Junkfood Science: Reading in the dark will make you go blind?

July 12, 2007

Reading in the dark will make you go blind?

When the evidence is consistent and overwhelming, and the contrary evidence nonexistent, why does the media have so much trouble spitting it out?

Take the belief that our thinner twenty year old bodies are ideal throughout our lives and that the natural changes, and weight gain, that come as we grow older are all bad. Despite volumes of studies from every corner of the world showing that mortality rates among adults and seniors are lowest among those who are fat and highest among those who are thin, researchers in the latest issue of the Journal of the American Geriatric Society said the association remains controversial.

Dr. Yutaka Takata and colleagues from Kyushu Dental College in Kitakyushu City in Japan, examined 697 elderly, 80-year olds from rural, suburban and urban communities across Japan (this representative sample was more than half of the entire population of 80 year olds in 9 locations). After administering complete physicals, including laboratory tests, and weights and heights measured by medical professionals, the participants were followed for 4 years.

There was no loss in follow-up, meaning they knew exactly what happened to each of the study participants. During the four-year follow-up period, 107 died. Within this cohort:

· Overall mortality was 3.95 times as high among those who’d been thin (BMI less than 18.5) compared to fat people (“overweight” and “obese”) and 2 times as high than “normal” weight (BMI 18.5 - 24.9) people.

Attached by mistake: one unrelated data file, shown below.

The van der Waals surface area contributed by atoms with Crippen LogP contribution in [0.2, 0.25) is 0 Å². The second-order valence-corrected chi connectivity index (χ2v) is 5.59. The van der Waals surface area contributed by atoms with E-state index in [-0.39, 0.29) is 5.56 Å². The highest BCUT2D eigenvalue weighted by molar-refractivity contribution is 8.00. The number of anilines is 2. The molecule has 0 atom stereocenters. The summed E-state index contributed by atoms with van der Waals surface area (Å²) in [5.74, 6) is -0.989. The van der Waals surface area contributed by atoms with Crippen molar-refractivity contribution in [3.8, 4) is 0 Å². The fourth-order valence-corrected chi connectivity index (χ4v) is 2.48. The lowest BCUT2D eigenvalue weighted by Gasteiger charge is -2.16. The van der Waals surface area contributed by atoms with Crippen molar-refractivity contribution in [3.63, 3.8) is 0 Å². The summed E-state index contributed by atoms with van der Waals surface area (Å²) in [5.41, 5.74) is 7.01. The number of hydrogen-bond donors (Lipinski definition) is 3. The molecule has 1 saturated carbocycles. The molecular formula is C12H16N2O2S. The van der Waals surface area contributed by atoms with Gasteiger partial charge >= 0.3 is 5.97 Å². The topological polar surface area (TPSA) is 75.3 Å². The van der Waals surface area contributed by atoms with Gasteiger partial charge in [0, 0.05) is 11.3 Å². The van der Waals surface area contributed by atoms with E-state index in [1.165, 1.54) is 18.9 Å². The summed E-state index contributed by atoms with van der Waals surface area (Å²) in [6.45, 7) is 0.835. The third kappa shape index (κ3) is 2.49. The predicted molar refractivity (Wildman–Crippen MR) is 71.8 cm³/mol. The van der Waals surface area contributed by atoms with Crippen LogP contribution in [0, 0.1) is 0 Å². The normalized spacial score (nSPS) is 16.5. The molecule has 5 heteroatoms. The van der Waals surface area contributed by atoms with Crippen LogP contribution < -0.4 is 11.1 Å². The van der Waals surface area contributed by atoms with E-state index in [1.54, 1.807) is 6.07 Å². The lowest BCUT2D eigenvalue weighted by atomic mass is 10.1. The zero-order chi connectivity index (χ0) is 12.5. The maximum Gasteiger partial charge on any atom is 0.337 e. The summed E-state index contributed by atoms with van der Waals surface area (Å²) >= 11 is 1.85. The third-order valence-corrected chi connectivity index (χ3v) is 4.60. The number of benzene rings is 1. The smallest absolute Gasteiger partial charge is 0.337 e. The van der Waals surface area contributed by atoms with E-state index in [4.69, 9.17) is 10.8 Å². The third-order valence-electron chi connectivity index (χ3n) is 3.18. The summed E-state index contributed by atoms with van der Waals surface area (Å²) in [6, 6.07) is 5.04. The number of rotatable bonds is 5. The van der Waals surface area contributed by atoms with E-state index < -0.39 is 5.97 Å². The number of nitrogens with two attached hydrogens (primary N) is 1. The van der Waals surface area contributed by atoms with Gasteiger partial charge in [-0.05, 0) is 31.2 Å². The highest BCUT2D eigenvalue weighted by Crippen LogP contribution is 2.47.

· Cardiovascular disease deaths were 3.45 times as high among the thin people compared to “normal” weight or fat people.

· Deaths from pneumonia were 3.59 and 3 times as high among the thin and “normal” weight people, respectively, compared to the fat people.

· And cancer mortalities were 17.69 times as high among the thin people and 7.64 times as high among “normal” weight people compared to fat people.

And lest you think these associations were because the thinner people were sick or something, the researchers said these associations were after adjusting for gender, smoking status, drinking, any weight loss in the past year, blood pressure, physical activity, marital status, preexisting disease, residence, and serum cholesterol and glucose.

In other words, said the researchers, being fat was consistently associated with longevity and a lower overall risk of dying from any cause, including cancer and heart disease — three times lower than thin people and two times lower than “normal” weight people. It would seem the natural weight gain with aging is beneficial. Regardless of beliefs that overweight people are at higher risks of getting cancers and heart disease, that didn’t play out in what people actually died from.

Overweight status in elderly is associated with longevity, the researchers concluded. “The lower mortality found in overweight individuals seems to be associated with lower mortality from cardiovascular disease and cancer,” they said.

If such stunningly higher risks of dying had been found among fat people, compared to those who are slim or a “healthy” weight, the news would no doubt be plastered across the media. But it’s the opposite, and the media is characteristically demure when reporting any favorable news about fat people.

One of the few news sources to report anything at all, Reuters Health, could only bring itself to report: “Overweight elderly don’t have higher death rates” — not that they’re actually multiple times lower!

If we cared about helping people live long, healthy lives, we would be most concerned with the evidence, rather than with what our culture currently believes is an ideal, “healthy” appearance.

Grammatical corrections 8/1/07.

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